In 2018….well, the PAC 12 was not a factor at all in the Playoff. Washington was really the lone hope for the conference, but an early season loss to Auburn and Browning’s inconsistencies put the Huskies pretty much out of the race after their loss at Oregon.

So, why has the PAC-12 gone ker-plunk in the college football world?

Graham’s days at Arizona State were indicative of the PAC-12: score as many points as you can quickly and then try not to give up more to your opponent. Probably why Arizona State didn’t win more than 7 games in his final three seasons.

#1 COACHING STYLES: For the longest time the PAC-12 was built on quick-strike, spread offenses. Arizona under Rich Rodriguez, Arizona State under Todd Graham and Oregon loved to spread the ball out and let their skill guys go nuts. You have Mike Leach and the air raid in Washington State, Sonny Dykes at Cal, etc. (Washington runs a spread but also does some things that keeps them from being an all-out offense) Those offenses are great and exciting, but they do not keep their defenses rested and those schools also had major vulnerabilities on defense. Save for Oregon because they were able to create a lot of turnovers, the rest have not sniffed a PAC-12 title. It is also interesting that Stanford and Utah, both of whom are not really spread-style but more of a traditional way, were more competitive than those schools. What also stung was coaches like Graham, would be so stubborn not to implement a new style that it really cost them their jobs.

Elliott’s game against Oregon still gives Ducks fans nightmares

#2 LACK OF PHYSICALITY: We saw it with Oregon vs. Ohio State. We have seen it with USC against Alabama. We saw it against with USC and Ohio State. Pretty much any time the PAC-12 faces off against a legit power 5 team outside the conference, they get pushed around pretty good. Now, again, Washington and Stanford are outliers here because they do play that physical style which in the past has given Oregon at their height fits and would keep the Ducks from a national championship. Washington State is trying to do the same thing, but as we saw in the Apple Cup last year, if the conditions are bad and you can’t pass, it doesn’t matter what the defense does. UCLA when they’ve done well, the defense had some physicality to them. But really, those teams just can’t match up to the likes of Alabama, Clemson, Ohio State, Georgia, Michigan, etc. They just can’t do it. The good news is that you are seeing some of the schools (Arizona State, USC, Cal) trying to beef up.

Darnold had a very good career at USC, but wasn’t as great in his final season

#3 INCONSISTENT QUARTERBACK PLAY: Oregon got to the Playoff with Marcus Mariota. Mariota did a lot of things for the Ducks including hide offensive line woes (until Ohio State). You really have to appreciate what he did in Eugene when he was there. “But what about Darnold, Rosen, and others?” Darnold and Rosen came in with a bang and then fizzled out in their last season at the school. People can yell at me and go “Darnold couldn’t do as well with a sketchy offensive line” and “Rosen was great and if not for the concussion issues, he’d be a stud!” But they were still at times struggling, badly with or without an offensive line or injuries. And Browning, well, there’s no excuse after last year. But if you want to know why Washington wasn’t in the Playoff discussion the last two years and should have been? That’s why. Khalil Tate I thought could have been a great move under Kevin Sumlin, but it went south fast. Justin Herbert is in line to be the next great quarterback at Oregon so there is hope (and if Oregon’s defense can keep improving, who knows?)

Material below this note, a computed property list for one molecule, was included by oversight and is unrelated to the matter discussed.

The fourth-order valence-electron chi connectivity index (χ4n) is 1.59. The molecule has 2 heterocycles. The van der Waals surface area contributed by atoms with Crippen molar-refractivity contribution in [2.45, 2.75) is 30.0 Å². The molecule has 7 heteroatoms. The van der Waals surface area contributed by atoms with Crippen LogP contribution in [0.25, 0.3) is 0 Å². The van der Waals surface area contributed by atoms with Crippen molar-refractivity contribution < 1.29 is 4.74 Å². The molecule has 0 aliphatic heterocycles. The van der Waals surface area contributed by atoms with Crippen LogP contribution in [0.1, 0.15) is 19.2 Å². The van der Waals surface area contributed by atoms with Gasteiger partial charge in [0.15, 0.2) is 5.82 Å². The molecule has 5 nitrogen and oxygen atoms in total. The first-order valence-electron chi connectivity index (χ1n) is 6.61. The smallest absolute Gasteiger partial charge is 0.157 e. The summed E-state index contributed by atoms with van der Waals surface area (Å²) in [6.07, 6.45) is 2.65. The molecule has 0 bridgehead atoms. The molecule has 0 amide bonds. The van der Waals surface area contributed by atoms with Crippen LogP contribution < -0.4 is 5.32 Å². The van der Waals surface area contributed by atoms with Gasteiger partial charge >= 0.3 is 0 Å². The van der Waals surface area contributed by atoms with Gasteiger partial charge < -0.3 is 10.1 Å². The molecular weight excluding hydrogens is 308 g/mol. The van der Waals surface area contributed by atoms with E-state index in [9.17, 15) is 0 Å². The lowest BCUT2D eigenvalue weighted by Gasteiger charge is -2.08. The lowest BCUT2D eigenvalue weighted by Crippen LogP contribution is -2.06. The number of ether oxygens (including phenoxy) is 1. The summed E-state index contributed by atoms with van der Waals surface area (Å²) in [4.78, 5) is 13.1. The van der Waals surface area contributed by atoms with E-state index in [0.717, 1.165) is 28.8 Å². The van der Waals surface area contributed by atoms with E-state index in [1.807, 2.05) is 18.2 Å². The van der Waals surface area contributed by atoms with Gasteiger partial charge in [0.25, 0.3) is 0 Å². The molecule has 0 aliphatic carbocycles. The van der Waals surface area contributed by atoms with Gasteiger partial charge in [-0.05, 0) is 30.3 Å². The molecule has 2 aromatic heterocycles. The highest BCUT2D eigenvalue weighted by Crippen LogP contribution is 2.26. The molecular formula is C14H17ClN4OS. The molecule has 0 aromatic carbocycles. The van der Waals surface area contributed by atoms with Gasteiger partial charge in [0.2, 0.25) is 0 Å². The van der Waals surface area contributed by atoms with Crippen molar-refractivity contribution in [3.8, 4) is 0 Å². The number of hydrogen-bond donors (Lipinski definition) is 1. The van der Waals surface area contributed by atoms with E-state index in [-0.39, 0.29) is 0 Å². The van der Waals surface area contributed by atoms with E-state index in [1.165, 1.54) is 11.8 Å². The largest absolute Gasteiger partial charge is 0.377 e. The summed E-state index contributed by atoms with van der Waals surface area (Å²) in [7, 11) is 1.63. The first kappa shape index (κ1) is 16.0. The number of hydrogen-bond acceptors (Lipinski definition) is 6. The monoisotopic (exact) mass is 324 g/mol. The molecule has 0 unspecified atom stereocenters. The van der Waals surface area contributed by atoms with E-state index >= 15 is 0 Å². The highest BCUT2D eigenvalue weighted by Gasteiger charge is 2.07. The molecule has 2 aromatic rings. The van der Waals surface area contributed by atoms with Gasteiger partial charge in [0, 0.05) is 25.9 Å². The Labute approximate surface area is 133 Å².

Helton doesn’t have that aura of being a championship coach

#4 COACHING? If you look at the make-up of the PAC-12 coaches, there are some good coaches who get a lot out of their players (Peterson, David Shaw, Kyle Whittingham, and even Mike Leach). But others have been plagued in the past such as Chip Kelly and his disaster in the NFL (yes, he did guide the Ducks to a national title appearance in 2010-only to get pushed around by Auburn on the lines) and Kevin Sumlin at Texas A&M. Arizona State went outside the box and got Herm Edwards, which many (myself included thought it was a joke) but he held his own in 2018 but time will tell. But questions will be abound for the likes of Clay Helton at USC, Justin Wilcox at Cal, and Mario Cristobal at Oregon. Jonathan Smith and Mel Tucker are still getting their feet wet in their respective schools (both of whom haven’t endured a lot of success in the past 15 years). But really, there isn’t a coach out there that people will go “I want to play for that guy!” like you have at Alabama, Clemson, Michigan, etc. Kelly does have name recognition, but how much of it has waned since he last coached in college (while his NFL stint was less than stellar to say the least)? Kevin Sumlin recruited well when he was in College Station, but will he be enough to get kids wanting to go to the desert? So there are questions with these coaches even now.

Overall, the PAC-12 still has more questions than answers. Their brand of football is overlooked largely because they haven’t put on a good showing in the big games like they needed to. And from the looks of it, not much has been changing in the way the conference is overall. Every year is a different year, and we never know if Kelly’s UCLA team stuns everybody and goes 12-0 or if Oregon returns with a bang. But until one of these programs makes the right moves, the PAC-12 will still keep at the bottom of the Power 5.

-Fan in the Obstructed Seat